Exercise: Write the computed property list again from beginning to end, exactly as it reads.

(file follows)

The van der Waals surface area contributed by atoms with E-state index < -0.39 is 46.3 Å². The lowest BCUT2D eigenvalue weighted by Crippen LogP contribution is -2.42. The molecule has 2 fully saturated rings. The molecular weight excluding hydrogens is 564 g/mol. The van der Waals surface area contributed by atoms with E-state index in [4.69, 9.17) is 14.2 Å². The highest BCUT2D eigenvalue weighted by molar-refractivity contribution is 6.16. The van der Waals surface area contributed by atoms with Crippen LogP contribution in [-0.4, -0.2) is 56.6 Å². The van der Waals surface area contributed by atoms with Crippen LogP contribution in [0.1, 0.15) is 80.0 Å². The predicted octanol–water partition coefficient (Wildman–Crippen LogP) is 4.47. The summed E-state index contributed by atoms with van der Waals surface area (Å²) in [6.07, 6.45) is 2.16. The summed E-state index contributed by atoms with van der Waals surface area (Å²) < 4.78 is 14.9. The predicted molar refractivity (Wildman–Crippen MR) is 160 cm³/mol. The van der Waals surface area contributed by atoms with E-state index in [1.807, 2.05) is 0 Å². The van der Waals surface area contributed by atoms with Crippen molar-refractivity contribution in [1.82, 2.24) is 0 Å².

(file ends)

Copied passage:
The van der Waals surface area contributed by atoms with E-state index < -0.39 is 46.3 Å². The lowest BCUT2D eigenvalue weighted by Crippen LogP contribution is -2.42. The molecule has 2 fully saturated rings. The molecular weight excluding hydrogens is 564 g/mol. The van der Waals surface area contributed by atoms with E-state index in [4.69, 9.17) is 14.2 Å². The highest BCUT2D eigenvalue weighted by molar-refractivity contribution is 6.16. The van der Waals surface area contributed by atoms with Crippen LogP contribution in [-0.4, -0.2) is 56.6 Å². The van der Waals surface area contributed by atoms with Crippen LogP contribution in [0.1, 0.15) is 80.0 Å². The predicted octanol–water partition coefficient (Wildman–Crippen LogP) is 4.47. The summed E-state index contributed by atoms with van der Waals surface area (Å²) in [6.07, 6.45) is 2.16. The summed E-state index contributed by atoms with van der Waals surface area (Å²) < 4.78 is 14.9. The predicted molar refractivity (Wildman–Crippen MR) is 160 cm³/mol. The van der Waals surface area contributed by atoms with E-state index in [1.807, 2.05) is 0 Å². The van der Waals surface area contributed by atoms with Crippen molar-refractivity contribution in [1.82, 2.24) is 0 Å².